# prove: $[p^2,f] = 2 \frac{\hbar}{i}\frac{df}{dx}p - \hbar^2 \frac{d^2f}{dx^2}$

I need to prove the commutation relation,

$$[p^2,f] = 2 \frac{\hbar}{i}\frac{\partial f}{\partial x} p - \hbar^2 \frac{\partial^2 f}{\partial x^2}$$

where $f \equiv f(\vec{r})$ and $\vec{p} = p_x \vec{i}$

I know

$$[AB,C] = A[B,C] + [A,C]B$$

Applying this, I get

$$[p^2,f] = p[p,f] + [p,f]p$$

where $p = \frac{\hbar}{i}\frac{\partial}{\partial x}$, and $[p,f] \equiv pf - fp$

using a trial function, $g(x)$, I get

$$[p^2,f] = p[p,f]g + [p,f]pg$$

$$= \frac{\hbar}{i}\frac{\partial}{\partial x}\left[\frac{\hbar}{i}\frac{\partial fg}{\partial x} - f\frac{\hbar}{i}\frac{\partial g}{\partial x}\right] + \left[\frac{\hbar}{i}\frac{\partial fg}{\partial x} - f\frac{\hbar}{i}\frac{\partial g}{\partial x}\right] \frac{\hbar}{i}\frac{\partial}{\partial x}$$

using the product rule

$$= -\hbar^2 \frac{\partial}{\partial x}\left[g \frac{\partial f}{\partial x} + f \frac{\partial g}{\partial x} - f \frac{\partial g}{\partial x} \right] + \left[g \frac{\partial f}{\partial x} + f \frac{\partial g}{\partial x} - f \frac{\partial g}{\partial x} \right] \frac{\hbar}{i}^2 \frac{\partial}{\partial x}$$

cancelling the like terms in the brackets gives

$$= -\hbar^2 \frac{\partial}{\partial x} \left[g \frac{\partial f}{\partial x}\right] - \left[g \frac{\partial f}{\partial x}\right]\hbar^2 \frac{\partial}{\partial x}$$

using the product rule again gives

$$= -\hbar^2 \left[\frac{\partial g}{\partial x} \frac{\partial f}{\partial x} + g \frac{\partial^2 f}{\partial x^2} \right] - \left[g \frac{\partial f}{\partial x}\right] \hbar^2 \frac{\partial}{\partial x}$$

$\frac{\partial g}{\partial x} = 0$, so

$$= -\hbar^2 g \frac{\partial^2}{\partial x^2} - \hbar^2 g \frac{\partial f}{\partial x} \frac{\partial}{\partial x}$$

Substituting the momentum operator back in gives

$$= -\hbar^2 g \frac{\partial^2}{\partial x^2} - \frac{\hbar}{i} g \frac{\partial f}{\partial x} p$$

The trial function, $g$, can now be dropped,

$$= -\hbar^2 \frac{\partial^2}{\partial x^2} - \frac{\hbar}{i}\frac{\partial f}{\partial x}p$$

But this is not what I was supposed to arrive at. Where did I go wrong?

• You really need to $\LaTeX\text{ify}$ this. – Brandon Enright Mar 4 '14 at 4:19
• – Kyle Kanos Mar 4 '14 at 13:45

I didn't read your answer, but let's think about just computing the operator $\partial_x^2 f$. First we need to compute the operator $\partial_x f$. Now I am saying "the operator" because we are viewing $\partial_x f$ as a composition of first multiplying by $f$ and then taking the derivative. By the product rule, we know $\partial_x f = (\partial_x f) + f \partial_x$, were by $(\partial_x f)$, I really do just mean multiplication by the derivative of $f$.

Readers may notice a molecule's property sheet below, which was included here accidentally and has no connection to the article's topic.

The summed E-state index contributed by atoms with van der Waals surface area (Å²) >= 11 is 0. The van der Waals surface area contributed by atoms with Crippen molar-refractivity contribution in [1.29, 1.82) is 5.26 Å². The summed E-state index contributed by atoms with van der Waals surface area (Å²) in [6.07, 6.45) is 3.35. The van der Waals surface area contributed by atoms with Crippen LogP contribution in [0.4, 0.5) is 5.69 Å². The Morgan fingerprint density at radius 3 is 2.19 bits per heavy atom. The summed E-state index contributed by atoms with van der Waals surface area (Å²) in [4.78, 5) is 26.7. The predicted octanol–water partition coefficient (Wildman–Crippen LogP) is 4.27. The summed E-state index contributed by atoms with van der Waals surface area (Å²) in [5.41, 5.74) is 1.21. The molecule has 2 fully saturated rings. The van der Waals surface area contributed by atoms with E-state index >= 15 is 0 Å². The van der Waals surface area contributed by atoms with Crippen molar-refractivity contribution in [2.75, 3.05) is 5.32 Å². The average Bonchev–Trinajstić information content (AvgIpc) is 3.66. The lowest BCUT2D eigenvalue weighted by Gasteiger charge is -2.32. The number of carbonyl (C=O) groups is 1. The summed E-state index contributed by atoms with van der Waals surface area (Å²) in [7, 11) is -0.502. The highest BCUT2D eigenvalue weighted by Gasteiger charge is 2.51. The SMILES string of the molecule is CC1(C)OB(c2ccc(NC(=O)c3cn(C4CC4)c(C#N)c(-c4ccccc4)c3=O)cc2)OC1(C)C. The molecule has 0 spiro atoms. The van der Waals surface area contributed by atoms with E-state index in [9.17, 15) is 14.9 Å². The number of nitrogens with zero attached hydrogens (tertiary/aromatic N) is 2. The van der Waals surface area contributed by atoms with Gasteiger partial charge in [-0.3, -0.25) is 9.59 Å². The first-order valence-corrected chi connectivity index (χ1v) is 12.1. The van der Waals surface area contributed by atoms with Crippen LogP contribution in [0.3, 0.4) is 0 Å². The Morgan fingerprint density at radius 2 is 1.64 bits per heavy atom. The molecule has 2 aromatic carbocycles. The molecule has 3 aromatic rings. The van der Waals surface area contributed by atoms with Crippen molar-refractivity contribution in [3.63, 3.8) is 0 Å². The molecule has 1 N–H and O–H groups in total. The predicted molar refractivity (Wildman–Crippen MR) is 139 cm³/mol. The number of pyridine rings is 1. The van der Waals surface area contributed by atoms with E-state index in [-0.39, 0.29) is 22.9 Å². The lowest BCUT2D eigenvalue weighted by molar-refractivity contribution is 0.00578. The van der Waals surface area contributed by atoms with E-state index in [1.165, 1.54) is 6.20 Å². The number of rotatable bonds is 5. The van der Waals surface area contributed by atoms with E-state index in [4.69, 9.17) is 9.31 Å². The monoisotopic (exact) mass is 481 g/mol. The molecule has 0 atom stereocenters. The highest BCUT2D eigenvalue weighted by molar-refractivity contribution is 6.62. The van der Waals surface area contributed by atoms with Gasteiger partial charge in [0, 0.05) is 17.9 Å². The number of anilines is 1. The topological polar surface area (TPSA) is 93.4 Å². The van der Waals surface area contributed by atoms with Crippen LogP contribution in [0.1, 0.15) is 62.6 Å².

Now lets try to compute $\partial_x^2 f$. It is $\partial_x [(\partial_x f) + f \partial_x] = (\partial_x^2 f) + (\partial_x f) \partial_x + (\partial_x f) \partial_x + f \partial_x^2 = (\partial_x^2 f) +2(\partial_x f) \partial_x + f \partial_x^2$.

Then $[\partial_x^2,f] = \partial_x^2f-f \partial_x^2 = (\partial_x^2 f) +2(\partial_x f) \partial_x$. If you understand this then you should get the right answer. You just need to put in the appropriate $i$'s and $\hbar$'s.

• How do you know to treat ∂<sub>x</sub>f as a composition and apply the product rule to it? – user41767 Mar 7 '14 at 3:21
• I am not sure what your question is exactly. I probably messed this up the first time I did it too. So I guess the answer is experience, but if you are careful enough to really think about it, you should be able to reason it out. For example, would you expect $\hat{P} \hat{X} |\psi \rangle = -i \hbar |\psi \rangle$? – Brian Moths Mar 7 '14 at 4:16
• My question was how did you know that ∂f needed to be treated with the product rule? Once you said it was a composition, it made sense, but I didn't see it as a composition when I tried to solve the problem. As for PX|ψ⟩=−iℏ|ψ⟩ At first glance, I would expect that. If it is not correct could you explain why? – user41767 Mar 7 '14 at 15:38
• if $\hat{P}\hat{X}|\psi \rangle=−i\hbar |\psi \rangle$. Then the inverse of $\hat{X}$ is basically $\hat{P}$ and so $\hat{X}$ and $\hat{P}$ commute, but quantum mechanics depends very crucially on $\hat{X}$ and $\hat{P}$ not commuting. – Brian Moths Mar 7 '14 at 15:57
• Ok, well this addresses something else that I am trying to piece together. When do I use commuters? – user41767 Mar 7 '14 at 16:47